By Rupa Datta
This time last year, I wrote a similar piece about interviews. As life is cyclical, an opportunity has come around again and it is that time of year anyway where many of us are making decisions about the future and career direction.
A couple of months ago, I was asked to consider a role for next year. Part of the process of course is doing some research into what that may entail, be it through looking things up or through conversations with people who would know better or have been there before. It also gives you the opportunity to think about what your perceptions are of a given situation, what you can bring to the role and your ‘why’.
Last week, I took myself through the first part of the process which involved formal paperwork. Here are my key takeaways:
The Application Form - These come in different shapes and sizes, and are often cumbersome, but they do serve a purpose. They are highly generic and to me, a test of the applicant’s attention to detail. You may be requested to remember dates of roles previously held and sign that you understand what your declaring is true. It may also serve as a checklist to ensure you have collated all the information required for the entire application. I think back to my 7 years in recruitment. The form was about 4 pages long, but I had the eyes of a hawk on two particular sections.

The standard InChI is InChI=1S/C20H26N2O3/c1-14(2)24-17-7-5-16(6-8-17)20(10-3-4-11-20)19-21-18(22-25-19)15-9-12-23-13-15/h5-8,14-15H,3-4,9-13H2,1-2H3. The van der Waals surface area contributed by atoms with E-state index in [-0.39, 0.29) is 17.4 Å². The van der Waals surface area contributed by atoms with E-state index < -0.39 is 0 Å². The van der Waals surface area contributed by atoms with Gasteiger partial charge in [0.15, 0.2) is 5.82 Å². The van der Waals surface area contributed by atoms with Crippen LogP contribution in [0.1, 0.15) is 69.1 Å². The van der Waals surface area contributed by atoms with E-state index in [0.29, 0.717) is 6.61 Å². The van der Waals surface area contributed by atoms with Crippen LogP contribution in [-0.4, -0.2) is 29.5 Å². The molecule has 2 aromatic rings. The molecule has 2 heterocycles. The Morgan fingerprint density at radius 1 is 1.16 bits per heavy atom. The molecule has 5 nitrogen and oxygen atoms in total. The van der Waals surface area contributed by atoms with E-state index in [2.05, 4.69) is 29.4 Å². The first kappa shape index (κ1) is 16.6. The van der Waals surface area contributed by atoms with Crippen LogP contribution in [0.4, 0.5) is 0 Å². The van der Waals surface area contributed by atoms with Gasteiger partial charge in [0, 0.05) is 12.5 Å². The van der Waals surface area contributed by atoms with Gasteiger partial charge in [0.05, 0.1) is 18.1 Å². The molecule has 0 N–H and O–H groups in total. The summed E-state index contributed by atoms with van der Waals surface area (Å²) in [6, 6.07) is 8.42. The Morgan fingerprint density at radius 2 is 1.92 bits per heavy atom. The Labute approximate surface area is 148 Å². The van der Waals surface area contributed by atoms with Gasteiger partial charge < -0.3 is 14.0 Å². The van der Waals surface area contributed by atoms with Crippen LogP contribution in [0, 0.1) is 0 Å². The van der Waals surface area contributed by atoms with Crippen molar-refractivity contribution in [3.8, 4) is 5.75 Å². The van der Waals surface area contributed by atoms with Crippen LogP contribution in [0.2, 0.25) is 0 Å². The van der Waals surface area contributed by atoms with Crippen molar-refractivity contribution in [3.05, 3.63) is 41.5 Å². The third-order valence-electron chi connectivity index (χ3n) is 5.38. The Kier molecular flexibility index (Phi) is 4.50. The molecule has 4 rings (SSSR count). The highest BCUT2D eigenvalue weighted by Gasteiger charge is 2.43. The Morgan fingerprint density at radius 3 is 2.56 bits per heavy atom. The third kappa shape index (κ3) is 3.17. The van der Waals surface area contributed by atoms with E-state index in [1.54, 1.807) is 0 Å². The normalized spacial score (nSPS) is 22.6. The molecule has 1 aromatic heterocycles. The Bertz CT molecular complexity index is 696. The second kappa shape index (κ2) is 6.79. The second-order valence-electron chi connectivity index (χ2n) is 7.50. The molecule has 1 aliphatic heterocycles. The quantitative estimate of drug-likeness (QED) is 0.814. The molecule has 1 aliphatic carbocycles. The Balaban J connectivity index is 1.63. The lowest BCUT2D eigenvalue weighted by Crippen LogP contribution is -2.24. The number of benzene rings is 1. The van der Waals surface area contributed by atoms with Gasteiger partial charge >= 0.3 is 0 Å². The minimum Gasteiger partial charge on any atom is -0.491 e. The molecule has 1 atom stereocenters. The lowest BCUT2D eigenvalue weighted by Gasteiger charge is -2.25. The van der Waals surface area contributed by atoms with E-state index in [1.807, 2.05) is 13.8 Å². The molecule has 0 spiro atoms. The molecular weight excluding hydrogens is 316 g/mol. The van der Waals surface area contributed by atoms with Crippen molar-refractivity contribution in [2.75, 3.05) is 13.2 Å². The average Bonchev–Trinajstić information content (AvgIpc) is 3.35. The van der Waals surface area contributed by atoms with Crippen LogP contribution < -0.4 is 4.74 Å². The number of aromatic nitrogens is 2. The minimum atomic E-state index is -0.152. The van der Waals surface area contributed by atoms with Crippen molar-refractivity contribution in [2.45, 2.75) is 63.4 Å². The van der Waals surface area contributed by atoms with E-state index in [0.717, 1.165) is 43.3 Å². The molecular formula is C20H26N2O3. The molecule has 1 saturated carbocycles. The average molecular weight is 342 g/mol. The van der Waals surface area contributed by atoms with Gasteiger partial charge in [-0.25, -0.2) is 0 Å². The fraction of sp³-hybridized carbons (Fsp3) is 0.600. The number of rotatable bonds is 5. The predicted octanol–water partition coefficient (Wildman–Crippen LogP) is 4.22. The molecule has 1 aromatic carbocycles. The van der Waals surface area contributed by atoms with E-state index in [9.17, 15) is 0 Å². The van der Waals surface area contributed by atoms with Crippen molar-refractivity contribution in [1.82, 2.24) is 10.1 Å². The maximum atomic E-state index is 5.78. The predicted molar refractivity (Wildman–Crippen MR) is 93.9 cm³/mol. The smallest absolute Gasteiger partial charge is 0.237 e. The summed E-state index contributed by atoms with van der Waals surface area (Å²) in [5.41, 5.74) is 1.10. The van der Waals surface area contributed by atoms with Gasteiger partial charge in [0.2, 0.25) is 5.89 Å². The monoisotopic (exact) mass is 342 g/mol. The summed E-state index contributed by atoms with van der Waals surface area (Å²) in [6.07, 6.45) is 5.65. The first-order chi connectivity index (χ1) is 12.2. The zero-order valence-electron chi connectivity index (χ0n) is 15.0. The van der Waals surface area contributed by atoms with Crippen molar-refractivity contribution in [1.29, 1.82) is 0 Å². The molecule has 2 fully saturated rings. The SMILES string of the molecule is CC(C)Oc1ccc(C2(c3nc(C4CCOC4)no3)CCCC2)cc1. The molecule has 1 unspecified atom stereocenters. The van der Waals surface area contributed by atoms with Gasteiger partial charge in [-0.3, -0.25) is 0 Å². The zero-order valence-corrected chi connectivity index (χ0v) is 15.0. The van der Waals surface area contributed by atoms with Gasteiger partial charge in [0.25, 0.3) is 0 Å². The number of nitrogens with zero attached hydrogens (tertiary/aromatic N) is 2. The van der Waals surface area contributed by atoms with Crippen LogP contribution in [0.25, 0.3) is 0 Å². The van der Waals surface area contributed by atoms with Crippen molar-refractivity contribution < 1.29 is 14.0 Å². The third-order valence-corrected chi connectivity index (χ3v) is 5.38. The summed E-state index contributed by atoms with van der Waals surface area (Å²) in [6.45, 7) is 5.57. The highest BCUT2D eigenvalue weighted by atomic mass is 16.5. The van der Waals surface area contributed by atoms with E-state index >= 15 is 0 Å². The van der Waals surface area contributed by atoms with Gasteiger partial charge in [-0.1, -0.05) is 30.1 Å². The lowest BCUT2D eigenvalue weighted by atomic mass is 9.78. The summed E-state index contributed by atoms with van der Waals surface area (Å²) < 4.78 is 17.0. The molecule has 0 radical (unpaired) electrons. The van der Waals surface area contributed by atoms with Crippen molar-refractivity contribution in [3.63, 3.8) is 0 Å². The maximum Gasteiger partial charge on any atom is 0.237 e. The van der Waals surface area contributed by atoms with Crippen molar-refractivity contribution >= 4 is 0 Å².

The photo - A few years ago, a wonderful chap Bob Harvey-Jenner used the statement ‘a great headshot is an investment, not an expense’ at a networking event. It took a while for me to fully understand this but when I did, not only did I commission Bob to do me a shoot, he also became a partner to Portfolio People. https://www.lifethroughalense.com/
More recently, we’ve been doing a lot of work as a business on things like your digital footprint and visual voice. For more on this, I’d recommend checking out www.kirti168.com In a nutshell, it is more important than ever to have a current photo of yourself when going for roles so if possible, do spend some time with subject matter experts on this and ensure you are expressing your most authentic self as part of the process.
The bio - This sometimes comes as part of the application form but worse, many people default to sending the link to their Linkedin profile or a resume or CV. That’s fine if that is what is being asked for but often that isn’t the case. And that is where you fail.
For said application, the bio did indeed ask for elements of what you may find on above such as education information and previous roles. The bulk of it however was competency based, asking me to reflect on skills and experience I have in certain areas. Much of it was generic but the trick here is to be specific as far as possible.
So what has this experience taught me?
I’ve not yet decided whether or not I will hit ‘send’ yet, but going through the process so far has been powerful enough in itself. I’ve been able to reflect on where my gaps and limitations may be as well as what I have achieved to date.